White matter hyperintensities (WMHs) were automatically segmented on the FLAIR sequences by using previously described algorithms [32, 35]. Briefly, the procedure includes (i) filtering of FLAIR images to exclude radiofrequency inhomogeneities, (ii) segmentation of brain tissue from cerebrospinal fluid, (iii) modelling of brain intensity histogram as a Gaussian distribution, and (iv) classification of the voxels whose intensities were 3.5 SDs above the mean as WMHs [32, 35], Total WMHs volume was computed by counting the number of voxels segmented as WMHs and multiplying by the voxel size (5 mm3). To correct for individual differences in head size, hippocampal, amygdalar and WMHs volumes were normalized to the total intracranial volume (TIV), obtained by manually tracing with DISPLAY the entire intracranial cavity on 7 mm thick coronal slices of the T1 weighted images. Both manual and automated methods used here have advantages and disadvantages. Manual segmentation of the hippocampus and amygdala is currently considered the gold standard technique for the measurement of such complex structures. The main disadvantages of manual tracing are that it is operator dependent and time consuming. Conversely, automated techniques are more reliable and less time-consuming but may be less accurate when dealing with structures without clearly identifiable borders. This, however, is not the case for WMHs, which appear as hyperintense on FLAIR sequences.
Left and right hippocampal as well as amygdalar volumes were estimated and summed to obtain a total volume (individual) of both anatomical structures. In turn, total amygdalar and hippocampal volumes were summed obtaining the whole AHC volume. AHC (whole) volume has been divided in tertiles obtaining three groups. In each group hippocampal and amygdalar volumes (within AHC) have been computed. The last volumes were compared with the previous obtained individual (hippocampal and amygdalar) volumes.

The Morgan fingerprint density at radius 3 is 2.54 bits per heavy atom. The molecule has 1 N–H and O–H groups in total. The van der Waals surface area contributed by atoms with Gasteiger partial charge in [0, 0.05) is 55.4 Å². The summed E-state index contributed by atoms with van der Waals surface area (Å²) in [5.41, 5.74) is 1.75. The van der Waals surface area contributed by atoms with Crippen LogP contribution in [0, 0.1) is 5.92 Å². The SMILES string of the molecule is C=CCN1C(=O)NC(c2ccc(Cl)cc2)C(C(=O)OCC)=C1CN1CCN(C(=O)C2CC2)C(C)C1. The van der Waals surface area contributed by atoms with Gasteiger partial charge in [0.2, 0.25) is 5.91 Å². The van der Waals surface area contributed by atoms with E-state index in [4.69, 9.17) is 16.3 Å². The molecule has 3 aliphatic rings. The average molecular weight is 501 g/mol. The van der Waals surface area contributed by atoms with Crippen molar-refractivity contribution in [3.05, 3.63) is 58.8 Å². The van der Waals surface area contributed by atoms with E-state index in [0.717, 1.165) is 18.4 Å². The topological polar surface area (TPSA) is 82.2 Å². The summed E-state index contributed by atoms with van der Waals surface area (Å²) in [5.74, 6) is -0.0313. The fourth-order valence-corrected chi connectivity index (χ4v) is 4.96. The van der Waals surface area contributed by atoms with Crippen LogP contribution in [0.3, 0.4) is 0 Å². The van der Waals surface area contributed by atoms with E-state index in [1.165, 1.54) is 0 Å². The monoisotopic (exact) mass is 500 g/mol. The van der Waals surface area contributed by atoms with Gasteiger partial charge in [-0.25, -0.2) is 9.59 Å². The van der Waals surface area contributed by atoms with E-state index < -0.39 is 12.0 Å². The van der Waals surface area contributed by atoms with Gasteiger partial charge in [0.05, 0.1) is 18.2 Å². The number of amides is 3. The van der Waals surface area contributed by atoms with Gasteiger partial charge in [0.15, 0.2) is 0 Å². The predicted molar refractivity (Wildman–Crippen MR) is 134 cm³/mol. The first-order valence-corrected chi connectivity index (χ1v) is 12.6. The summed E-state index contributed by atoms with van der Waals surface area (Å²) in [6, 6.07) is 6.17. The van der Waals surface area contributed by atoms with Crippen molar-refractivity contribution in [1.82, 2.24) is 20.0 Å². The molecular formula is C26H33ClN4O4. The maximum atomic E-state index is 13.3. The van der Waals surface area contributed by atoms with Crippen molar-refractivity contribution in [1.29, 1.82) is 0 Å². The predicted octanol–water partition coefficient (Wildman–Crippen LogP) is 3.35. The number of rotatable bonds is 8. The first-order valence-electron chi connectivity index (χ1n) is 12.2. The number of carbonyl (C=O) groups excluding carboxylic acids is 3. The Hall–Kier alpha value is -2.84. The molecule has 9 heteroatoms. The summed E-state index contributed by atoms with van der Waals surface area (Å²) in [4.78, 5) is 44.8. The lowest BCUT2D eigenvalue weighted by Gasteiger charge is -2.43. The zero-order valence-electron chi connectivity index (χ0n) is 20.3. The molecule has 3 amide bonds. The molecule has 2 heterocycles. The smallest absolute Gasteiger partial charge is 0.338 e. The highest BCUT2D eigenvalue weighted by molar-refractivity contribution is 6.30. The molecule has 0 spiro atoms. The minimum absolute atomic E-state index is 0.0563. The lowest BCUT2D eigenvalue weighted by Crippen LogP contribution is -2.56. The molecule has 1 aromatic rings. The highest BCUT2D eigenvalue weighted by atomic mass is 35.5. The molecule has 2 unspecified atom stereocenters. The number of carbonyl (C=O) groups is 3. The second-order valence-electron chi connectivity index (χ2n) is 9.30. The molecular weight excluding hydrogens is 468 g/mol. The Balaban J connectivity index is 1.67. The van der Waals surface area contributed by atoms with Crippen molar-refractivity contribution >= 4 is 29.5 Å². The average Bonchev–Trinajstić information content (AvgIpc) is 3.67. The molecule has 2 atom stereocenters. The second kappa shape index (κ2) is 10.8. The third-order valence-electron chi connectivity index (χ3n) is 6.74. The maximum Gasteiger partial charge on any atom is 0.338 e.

3.3. Statistical Analysis and Data Management
The analysis of variance (ANOVA) has been applied as statistical tool. At first, any significant differences among groups in demographic variables, that is, age, education, MMSE score, and morphostructural characteristics, that is, AHC, hippocampal, amygdalar, and white matter hyperintensities (WMHs) volume, were evaluated (Table 1). Greenhouse-Geisser correction and Mauchly’s sphericity test were applied to all ANOVAs. In order to avoid a confounding effect, ANOVAs were carried out using age, education, MMSE score, and WMHs as covariates. For all statistical tests the significance level was set at . Duncan’s test was used for post hoc comparisons. In a first study  we considered only the hippocampal volume and obtained 4 subgroups based on the hippocampal volume atrophy. In a subsequent study , given the importance of the amigdala in both degenerative pathology and brain rhythm generation, we considered the amygdalo-hippocampal volume as a whole, in order to investigate the entire AHC and to focus on the hippocampal volume within the AHC itself. In this case we obtain three groups based on AHC atrophy. Both the first and the second studies were performed on the same 79 subjects. The difference in groups subdivision (4 versus 3) was mandatory to obtain group with volumetric statistical significant difference.
At first, we choose to focus on the changes of brain rhythmicity induced from hippocampal atrophy alone. Subjects were subdivided in four groups based on hippocampal volume of a normal control sample matched for age, sex, and education as compared to the whole MCI group. In the normal group the female/male ratio was 93/46, mean age was 68.9 , mean education was years 8.9 . The mean and standard deviation of the hippocampal volume in the normal old population of 139 subjects were cm3. In this way, 4 groups were obtained: the no atrophy group with hippocampal volume equal or superior to the normal mean (total hippocampal volume from 6.79 cm3 to 5.75 cm3; G1); the mild atrophy group which has hippocampal volume within 1.5 SD below the mean of hippocampal normal control value (total hippocampal volume from 5.70 to 4.70 cm3; G2); the moderate atrophy group which has hippocampal volume between 1.5 and 3 SD below the mean of normal hippocampus (total hippocampal volume from 4.65 to 3.5 cm3; G3); the severe atrophy group which has hippocampal volume between 3 and 4.5 SD below the mean of hippocampal normal control volume (total hippocampal volume from 3.4 to 2.53 cm3; G4). The rationale for the selection of 1,5 SD was to obtain reasonably pathological groups based on hippocampal volume. A SD below 1.5 could recollect still normal population based on hippocampal volume. On the other side, a SD over 1.5 could not allow an adequate size of all subgroups in study.
Subsequently, ANOVA was performed in order to verify (1) the difference of AHC volume among groups; (2) the difference of hippocampal and amygdalar volume within AHC among groups; (3) the difference of hippocampal and amygdalar volume individually considered among groups; (4) NPS impairment based on ACH atrophy.